A lot of people feel as though the estate planning process is a bit overwhelming. They avoid it because they do not know where to begin. There are various different ways to go about it, and the right strategy will depend upon the circumstances.
This being stated, there is a basic framework that is universal, and we will look at it in this post.
The first order of business will be to state your asset transfer decisions in writing. A simple will is the most commonly used document, and this is certainly an option.
If you use a will, the administration process is not as simple as you may think it is, because a will may need to be admitted to probate.
The executor completes the hands-on administration tasks, and this is done under the supervision of the probate court in many circumstances. Probate serves some purposes, but it creates inconveniences for the rightful inheritors.
Most people would like their family members to receive their bequests promptly, and this does not happen when a will is being probated. It will take about a year if there are no particular complications. Typically, no inheritances can be distributed while the estate is being probated by the court.
There are also expenses that accumulate during probate, and there is a loss of privacy. Anyone can obtain probate records to find out how the assets were distributed.
If these negatives do not sound very appealing, you can use a living trust instead. Assets in the trust could be distributed to the beneficiaries outside of probate.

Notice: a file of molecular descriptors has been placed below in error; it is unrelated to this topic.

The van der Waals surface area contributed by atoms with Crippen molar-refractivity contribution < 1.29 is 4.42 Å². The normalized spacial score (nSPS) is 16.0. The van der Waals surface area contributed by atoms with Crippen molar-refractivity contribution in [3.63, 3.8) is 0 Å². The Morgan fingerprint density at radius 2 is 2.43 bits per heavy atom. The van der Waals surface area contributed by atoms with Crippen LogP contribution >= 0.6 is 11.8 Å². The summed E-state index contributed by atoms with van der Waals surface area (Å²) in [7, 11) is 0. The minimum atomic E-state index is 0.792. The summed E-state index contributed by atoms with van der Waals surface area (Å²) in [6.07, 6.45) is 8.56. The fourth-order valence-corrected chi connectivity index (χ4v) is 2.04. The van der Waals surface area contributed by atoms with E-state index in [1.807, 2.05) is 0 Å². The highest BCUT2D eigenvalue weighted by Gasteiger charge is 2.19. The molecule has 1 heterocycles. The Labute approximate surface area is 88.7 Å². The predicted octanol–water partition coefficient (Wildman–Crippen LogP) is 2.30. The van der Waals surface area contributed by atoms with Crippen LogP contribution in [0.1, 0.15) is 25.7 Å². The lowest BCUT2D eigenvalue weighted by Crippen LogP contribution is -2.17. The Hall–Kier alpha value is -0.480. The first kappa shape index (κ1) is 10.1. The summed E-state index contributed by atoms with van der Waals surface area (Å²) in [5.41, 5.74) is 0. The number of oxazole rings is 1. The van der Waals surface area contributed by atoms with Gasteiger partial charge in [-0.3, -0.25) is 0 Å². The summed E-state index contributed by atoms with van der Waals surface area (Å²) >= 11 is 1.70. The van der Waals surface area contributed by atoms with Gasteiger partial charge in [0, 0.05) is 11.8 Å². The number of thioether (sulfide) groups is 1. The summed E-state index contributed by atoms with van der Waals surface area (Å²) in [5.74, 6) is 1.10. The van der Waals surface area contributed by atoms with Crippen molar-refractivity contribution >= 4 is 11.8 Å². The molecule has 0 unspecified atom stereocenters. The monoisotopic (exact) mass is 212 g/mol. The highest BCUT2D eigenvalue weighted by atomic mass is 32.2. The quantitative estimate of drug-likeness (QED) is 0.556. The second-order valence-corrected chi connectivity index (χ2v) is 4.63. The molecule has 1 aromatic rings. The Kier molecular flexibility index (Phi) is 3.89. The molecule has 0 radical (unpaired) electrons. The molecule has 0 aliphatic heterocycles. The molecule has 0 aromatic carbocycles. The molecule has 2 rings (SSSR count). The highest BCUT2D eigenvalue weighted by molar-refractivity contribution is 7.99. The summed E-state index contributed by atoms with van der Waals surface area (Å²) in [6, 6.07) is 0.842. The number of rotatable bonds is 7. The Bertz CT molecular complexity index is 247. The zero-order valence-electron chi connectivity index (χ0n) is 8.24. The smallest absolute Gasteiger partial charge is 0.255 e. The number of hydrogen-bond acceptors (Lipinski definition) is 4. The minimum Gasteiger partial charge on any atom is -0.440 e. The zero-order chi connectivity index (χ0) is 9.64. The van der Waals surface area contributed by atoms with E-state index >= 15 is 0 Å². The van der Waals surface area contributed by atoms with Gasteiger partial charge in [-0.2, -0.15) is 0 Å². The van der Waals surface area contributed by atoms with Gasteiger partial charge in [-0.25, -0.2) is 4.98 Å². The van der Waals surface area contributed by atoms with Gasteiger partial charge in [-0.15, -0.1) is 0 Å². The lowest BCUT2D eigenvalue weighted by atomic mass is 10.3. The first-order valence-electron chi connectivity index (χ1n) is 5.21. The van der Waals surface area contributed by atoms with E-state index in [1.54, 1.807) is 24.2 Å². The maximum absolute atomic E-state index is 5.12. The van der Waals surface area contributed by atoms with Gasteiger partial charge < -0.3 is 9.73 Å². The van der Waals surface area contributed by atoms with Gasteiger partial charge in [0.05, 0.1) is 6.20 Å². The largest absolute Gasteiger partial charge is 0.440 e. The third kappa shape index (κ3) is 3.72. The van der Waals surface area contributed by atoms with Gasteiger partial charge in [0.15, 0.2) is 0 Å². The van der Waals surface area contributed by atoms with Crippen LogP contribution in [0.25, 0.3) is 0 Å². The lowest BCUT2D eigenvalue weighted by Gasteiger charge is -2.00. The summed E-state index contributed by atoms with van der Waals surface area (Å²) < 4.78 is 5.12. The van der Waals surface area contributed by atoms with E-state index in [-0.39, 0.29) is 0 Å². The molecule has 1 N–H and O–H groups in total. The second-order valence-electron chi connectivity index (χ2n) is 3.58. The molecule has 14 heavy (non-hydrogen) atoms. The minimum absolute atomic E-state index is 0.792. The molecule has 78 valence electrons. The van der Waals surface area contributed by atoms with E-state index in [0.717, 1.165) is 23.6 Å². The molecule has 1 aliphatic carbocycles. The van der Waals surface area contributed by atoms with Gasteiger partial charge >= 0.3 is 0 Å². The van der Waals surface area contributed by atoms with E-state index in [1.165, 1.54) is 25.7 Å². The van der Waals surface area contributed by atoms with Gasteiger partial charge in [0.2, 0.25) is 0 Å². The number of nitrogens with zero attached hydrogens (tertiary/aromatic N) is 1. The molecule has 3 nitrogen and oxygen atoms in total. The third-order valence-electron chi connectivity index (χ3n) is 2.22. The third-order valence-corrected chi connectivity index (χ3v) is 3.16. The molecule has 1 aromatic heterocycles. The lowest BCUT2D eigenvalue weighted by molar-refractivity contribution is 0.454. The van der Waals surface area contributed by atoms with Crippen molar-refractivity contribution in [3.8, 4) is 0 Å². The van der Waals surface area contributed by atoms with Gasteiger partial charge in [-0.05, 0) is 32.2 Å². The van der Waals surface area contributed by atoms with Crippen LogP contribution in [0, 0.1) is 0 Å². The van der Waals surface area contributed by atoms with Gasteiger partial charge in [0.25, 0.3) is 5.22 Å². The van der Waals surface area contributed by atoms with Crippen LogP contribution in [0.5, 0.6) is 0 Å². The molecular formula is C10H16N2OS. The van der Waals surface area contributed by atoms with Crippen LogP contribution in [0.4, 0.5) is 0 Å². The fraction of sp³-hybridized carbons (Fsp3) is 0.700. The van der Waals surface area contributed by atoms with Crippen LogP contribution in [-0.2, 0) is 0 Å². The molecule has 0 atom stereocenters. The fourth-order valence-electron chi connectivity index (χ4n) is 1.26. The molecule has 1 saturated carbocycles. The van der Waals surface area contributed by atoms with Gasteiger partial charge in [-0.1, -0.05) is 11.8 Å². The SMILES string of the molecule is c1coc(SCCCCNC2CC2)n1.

This is just one of a number of different types of trusts that can be used to facilitate asset transfers. The best choice will depend on the situation, and this is one of the reasons why you should discuss your options with a licensed estate planning attorney.
No one is especially anxious to think about this inconvenient fact of life, but incapacity is very common among elders. Alzheimer’s strikes 10 percent of all seniors, and almost a third of people that are 85 years of age and older have contracted the disease.
This is not the only cause of cognitive impairment, and people of all ages sometimes become unable to communicate due to physical health conditions. If you do nothing to prepare for these eventualities, the state could appoint a guardian to act on your behalf. It may not be the person you want.
There is also the matter of your wishes regarding life-support if you become unable to communicate when you are in a terminal condition.
These are personal choices that you should make for yourself, and you can do that in advance if you execute the appropriate incapacity planning documents. With health care directives, you can state your life-support preferences.
You can use a health care power of attorney to name an agent to make medical decisions on your behalf if it becomes necessary. To account for financial decision-making, you should include a durable power of attorney for property.
This is another area that can be well served by the utilization of a living trust. You would act as the trustee when you are alive and well. When you establish the trust declaration, you would name a disability trustee to assume the role if you become unable to administer the trust yourself.
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